Sligger Urquhart and Sikh, Balliol, c 1914; Balliol College Archives, FF Urquhart, Album 7; photograph © Balliol College, Oxford; used with permission
Mr Samgrass in Brideshead Revisited, Sillery in A Dance to the Music of Time and Irwin in The History Boys are cited by Jacob Heilbrunn as “overweening” fictional historians in a review of Adam Sisman, Hugh Trevor-Roper: The Biography, Weidenfeld and Nicolson, 2010, in the The National Interest, September-October.
The model for Samgrass (All Souls) is usually said to be Maurice Bowra (Wadham), but he must have had elements of FF (“Sligger”) Urquhart, the snobbish homosexual Dean of Balliol from 1918 to 1934, in him. Some have suggested Isaiah Berlin (All Souls), who was perhaps more of a social snob than Bowra. It is impossible for people now to know what Bowra’s social reputation was based on. The best that can be said of his reported jokes is that one had to be there. But the impression he made on generations of undergraduates and others was deep.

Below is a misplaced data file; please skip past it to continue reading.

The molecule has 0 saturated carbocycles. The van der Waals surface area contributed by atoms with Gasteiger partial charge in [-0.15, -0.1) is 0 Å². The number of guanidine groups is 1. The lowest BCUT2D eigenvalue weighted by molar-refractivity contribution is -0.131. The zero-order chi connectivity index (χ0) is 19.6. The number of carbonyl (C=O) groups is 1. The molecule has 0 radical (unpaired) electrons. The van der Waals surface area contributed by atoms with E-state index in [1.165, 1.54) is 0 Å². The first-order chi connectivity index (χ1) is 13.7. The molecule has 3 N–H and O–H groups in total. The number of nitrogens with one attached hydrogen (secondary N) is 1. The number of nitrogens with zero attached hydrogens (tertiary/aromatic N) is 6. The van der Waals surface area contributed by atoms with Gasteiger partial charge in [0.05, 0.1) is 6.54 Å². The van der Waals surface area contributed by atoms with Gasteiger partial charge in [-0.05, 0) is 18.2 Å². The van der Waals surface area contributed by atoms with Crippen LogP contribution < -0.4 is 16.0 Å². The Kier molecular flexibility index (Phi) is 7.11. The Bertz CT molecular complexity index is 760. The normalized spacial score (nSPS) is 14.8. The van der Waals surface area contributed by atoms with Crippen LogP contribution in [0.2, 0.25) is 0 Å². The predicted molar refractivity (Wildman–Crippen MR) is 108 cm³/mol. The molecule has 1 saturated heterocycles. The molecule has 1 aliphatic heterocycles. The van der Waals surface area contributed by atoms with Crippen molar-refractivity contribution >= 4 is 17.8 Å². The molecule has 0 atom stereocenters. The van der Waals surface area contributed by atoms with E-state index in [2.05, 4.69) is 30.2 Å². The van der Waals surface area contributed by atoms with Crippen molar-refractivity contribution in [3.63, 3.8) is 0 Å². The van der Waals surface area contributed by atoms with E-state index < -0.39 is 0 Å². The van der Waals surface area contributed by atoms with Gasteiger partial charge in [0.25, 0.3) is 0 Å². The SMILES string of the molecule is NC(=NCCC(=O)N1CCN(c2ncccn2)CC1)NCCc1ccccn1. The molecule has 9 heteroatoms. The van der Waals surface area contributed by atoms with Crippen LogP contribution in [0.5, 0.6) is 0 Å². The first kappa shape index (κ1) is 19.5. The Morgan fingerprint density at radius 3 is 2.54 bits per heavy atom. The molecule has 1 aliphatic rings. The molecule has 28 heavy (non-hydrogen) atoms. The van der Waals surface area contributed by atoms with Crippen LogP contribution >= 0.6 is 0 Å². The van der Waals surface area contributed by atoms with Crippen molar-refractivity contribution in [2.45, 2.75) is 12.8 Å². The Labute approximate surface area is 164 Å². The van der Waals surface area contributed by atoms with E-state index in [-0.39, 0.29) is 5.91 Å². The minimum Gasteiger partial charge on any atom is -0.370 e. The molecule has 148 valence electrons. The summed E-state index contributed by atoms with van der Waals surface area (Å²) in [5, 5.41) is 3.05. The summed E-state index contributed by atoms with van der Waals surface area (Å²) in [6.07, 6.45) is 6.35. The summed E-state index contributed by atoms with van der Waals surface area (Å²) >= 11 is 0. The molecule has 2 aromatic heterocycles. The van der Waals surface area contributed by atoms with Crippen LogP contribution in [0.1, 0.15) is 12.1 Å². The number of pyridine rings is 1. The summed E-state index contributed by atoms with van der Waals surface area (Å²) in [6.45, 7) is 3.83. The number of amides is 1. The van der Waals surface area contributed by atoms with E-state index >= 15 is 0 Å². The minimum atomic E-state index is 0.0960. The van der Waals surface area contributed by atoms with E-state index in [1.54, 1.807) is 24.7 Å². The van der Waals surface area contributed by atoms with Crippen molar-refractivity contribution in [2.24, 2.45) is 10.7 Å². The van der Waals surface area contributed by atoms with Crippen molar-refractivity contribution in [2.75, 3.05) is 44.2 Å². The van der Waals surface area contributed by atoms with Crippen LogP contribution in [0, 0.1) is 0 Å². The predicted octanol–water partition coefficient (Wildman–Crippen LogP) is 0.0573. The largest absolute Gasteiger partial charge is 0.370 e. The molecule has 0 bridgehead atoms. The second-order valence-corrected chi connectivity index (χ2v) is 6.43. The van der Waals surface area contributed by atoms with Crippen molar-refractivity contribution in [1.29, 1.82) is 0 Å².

Anthony Powell (Balliol) was a pupil of Urquhart, which Waugh (Hertford) was not. He also knew Bowra, I think, better than Waugh did. He placed Sillery in a setting based on Urquhart’s salon (is a college named?), but denied drawing on him otherwise. He also denied modelling him on Bowra. He seems, rather, to have used Sir Ernest Barker, who wasn’t an Oxford man.
The model for Alan Bennett’s Irwin (teaches at a fictional school in Sheffield, but an Oxford man) seems to have been Niall Ferguson (Jesus and elsewhere).